Of course, you need to be reasonable. Free will in this sense belongs to the problem of objective consciousness and as such can only be something we believe exists rather than something we know exists.
EB

This is an interesting distinction. The idea of ‘objective consciousness’ feels a little strange to me since one working synonym for consciousness is subjectivity.

It’s really a question of whose point of view you’re considering.

If A is considering B, all A has access to (as far as we know) in terms of B’s consciousness is what I will call here B’s objective consciousness. For example, A may be able to observe B negotiating his or her way between other people and obstacles in the street and infer from that that B must be conscious of his or her surroundings. C and D will also be able to observe B in the same way as A and will therefore have access to B’s objective consciousness in broadly the same way as A.
And then I can call what only B has access to in terms of B’s consciousness as B’s subjective consciousness. The relation between the two aspects is restricted, for all we know for now, to assuming from our observation that other people are objectively conscious that they must also be subjectively conscious, in the same way that we know we are ourselves subjectively conscious.

Brick Bungalow - 05 October 2017 10:38 AM

Now, I can run out the string here because I don’t consider objective and subjective to be strict antonyms. Still, can objective consciousness be anything more than the general, collective of subjective consciousness?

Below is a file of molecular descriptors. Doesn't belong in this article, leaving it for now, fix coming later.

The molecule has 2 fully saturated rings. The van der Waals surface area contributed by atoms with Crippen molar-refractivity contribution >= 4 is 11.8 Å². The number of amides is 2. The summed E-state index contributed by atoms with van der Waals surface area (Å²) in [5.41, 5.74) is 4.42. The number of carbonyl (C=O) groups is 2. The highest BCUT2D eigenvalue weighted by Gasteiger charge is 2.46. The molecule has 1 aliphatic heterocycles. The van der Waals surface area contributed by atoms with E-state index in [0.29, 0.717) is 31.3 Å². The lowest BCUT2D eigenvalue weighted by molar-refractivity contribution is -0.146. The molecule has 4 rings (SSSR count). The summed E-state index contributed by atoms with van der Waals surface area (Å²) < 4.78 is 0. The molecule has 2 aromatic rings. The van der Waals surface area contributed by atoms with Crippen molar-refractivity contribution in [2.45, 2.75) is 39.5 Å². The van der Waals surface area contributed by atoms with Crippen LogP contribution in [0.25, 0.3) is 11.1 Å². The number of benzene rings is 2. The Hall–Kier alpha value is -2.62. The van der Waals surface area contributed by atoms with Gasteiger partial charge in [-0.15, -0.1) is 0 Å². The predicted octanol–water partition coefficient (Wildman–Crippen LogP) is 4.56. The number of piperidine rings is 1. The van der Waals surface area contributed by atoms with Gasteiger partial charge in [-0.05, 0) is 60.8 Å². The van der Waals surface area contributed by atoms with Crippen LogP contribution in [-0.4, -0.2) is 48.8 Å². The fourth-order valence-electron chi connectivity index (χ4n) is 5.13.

I don’t see how we would know that objective consciousness is the collective of subjective consciousness. It might well be but I certainly don’t know that myself and I would even question the usefulness of the concept of ‘collective of subjective consciousnesses’ itself.

One could always decide to call ‘objective consciousness’ something you’d want to describe as the collective of a group of interacting subjective consciousnesses, assuming you think such a thing would exist. I don’t. I don’t assume it exists. Maybe it does but I have really no serious indication that it does. It’s as plausible that such a thing exists as it is plausible that there is something which is the subjective consciousness of a car, or that of a pebble, or of anything whatever. We have no good reason to think such things exist, though they might.